Willingham righting the ship
Andrew Soukup | Tuesday, December 2, 2003
PALO ALTO, Calif. – For the umpteenth time, Tyrone Willingham jogged off the field at Stanford Stadium with a win, pumping his fists as the crowd cheered.Except that Willingham’s 26th win in football-indifferent Palo Alto came with the visiting team celebrating a win, with the coach wearing a blue Notre Dame shirt, and with green-clad fans cheering the Irish head coach while the home crowd chanted, “Ty, you suck.”Not since 1996 has a Notre Dame team put so many points on the board, and there’s little coincidence that Willingham hung half a hundred on a team he used to coach in a city he knows intimately well. There’s no mistaking which team Willingham coaches now, and with Notre Dame’s ruthless victory Saturday, he let everyone know it.But that didn’t stop some of the Stanford players from wandering up to their old coaching staff to talk for the briefest of seconds. Stanford quarterback Chris Lewis, who last year interrupted an on-field NBC interview at Notre Dame Stadium to talk to Willingham approached his old coach with tears in his eyes before embracing his former mentor.The upperclassmen in Palo Alto so miss their old head coach that they still call the Irish coaching staff even though Notre Dame’s present coaches have tried – and failed – to make a clean break from the Stanford program.Stanford assistant coach David Kelly said as much in a story Saturday in the Alameda Times-Star, when he blasted the Irish coaching staff for their relationship with current Stanford players.”No comment,” was Willingham’s official response, even though an edgy smile let everyone know both that he read what Kelly said and his reaction to it.The coaches may have insisted Saturday’s game wasn’t personal, that Stanford was just any other opponent, but they weren’t kidding anybody. And maybe that’s why the Willingham-coached Irish did many uncharacteristic non-Willingham things Saturday.Did the Irish intend to intentionally disrupt Stanford’s pre-game senior ceremony by classlessly running onto the field? Did Willingham intend to embarrass his former team by calling for a fake punt with the Irish up seven touchdowns in the fourth quarter? Did offensive coordinator Bill Diedrick want to make a statement about his long beleaguered-offense by continuing to call long pass plays late into the third quarter?”I thought we did call off the horns,” Willingham coldly said after the game.After the shelling, Stanford players mixed regret that Willingham had left with frustration about how he had returned. But their reminiscent responses, coupled with what Willingham has accomplished with Notre Dame over the second-half of the season, suggest that the Irish should be lucky Lionel Tyrone Willingham wears blue shirts instead of red ones.An offensive line that was once among the worst in the nation has now gelled to the point where it can help Julius Jones produce 200-yard games at will. A Swiss cheese-esque defense now can set up the offense with good field position. A squad that seemingly had lost its direction with three 30-plus point losses to future BCS teams now is reincarnated into a machine that leaves Irish players – and fans – wondering, “What if?”To see the impact Willingham’s calm demeanor has had on the Irish, look at what happened two years ago when Notre Dame played Stanford with a 4-6 record. Led by Bob Davie, an ineffective Notre Dame offense sputtered in the rain as players seemed to be more intent on returning to South Bend than playing football. Players were visibly angry after the loss, and Davie was fired a game later.Now, even though the Irish are 5-6, Willingham had the Irish singing the fight song so loud it echoed outside the visitors locker room at Stanford Stadium. Where the Irish gave up two years ago, now they don’t know how to give in. Where coaches searched for answers two years ago, coaches found them this year. Where players struggled, Willingham’s crew improved. Now, the Irish have a different attitude – one this cocky and overconfident team was missing at the beginning of the season.”It’s just sad we couldn’t have done it earlier,” Jones said. “But what’s done is done.”Admittedly, the Irish are soundly beating poor football teams. But to see the impact Willingham can have, look at the team he left, and then crushed.It may not be as easy to see when the Irish are 5-6 as when they were 10-3, but riding a three-game winning streak into the end of the year, Willingham has Notre Dame pointed in the right direction.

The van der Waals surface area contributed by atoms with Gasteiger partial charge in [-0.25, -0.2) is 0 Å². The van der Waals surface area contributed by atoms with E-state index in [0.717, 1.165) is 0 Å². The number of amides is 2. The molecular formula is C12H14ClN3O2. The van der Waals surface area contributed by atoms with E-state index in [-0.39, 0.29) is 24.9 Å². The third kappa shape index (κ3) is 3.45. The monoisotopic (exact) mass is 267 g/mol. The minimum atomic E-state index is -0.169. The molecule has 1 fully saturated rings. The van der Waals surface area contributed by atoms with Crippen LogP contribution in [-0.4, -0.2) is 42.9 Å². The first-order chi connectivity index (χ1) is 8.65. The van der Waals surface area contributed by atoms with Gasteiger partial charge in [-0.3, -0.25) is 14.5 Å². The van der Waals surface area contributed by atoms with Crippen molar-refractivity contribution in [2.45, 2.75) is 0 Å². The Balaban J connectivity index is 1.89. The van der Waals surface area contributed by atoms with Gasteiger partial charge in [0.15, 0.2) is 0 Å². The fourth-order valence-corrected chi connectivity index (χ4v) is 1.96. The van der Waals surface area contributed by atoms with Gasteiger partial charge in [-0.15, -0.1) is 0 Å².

The opinions expressed in this column are those of the author and not necessarily those of The Observer. Contact Andrew Soukup at firstname.lastname@example.org.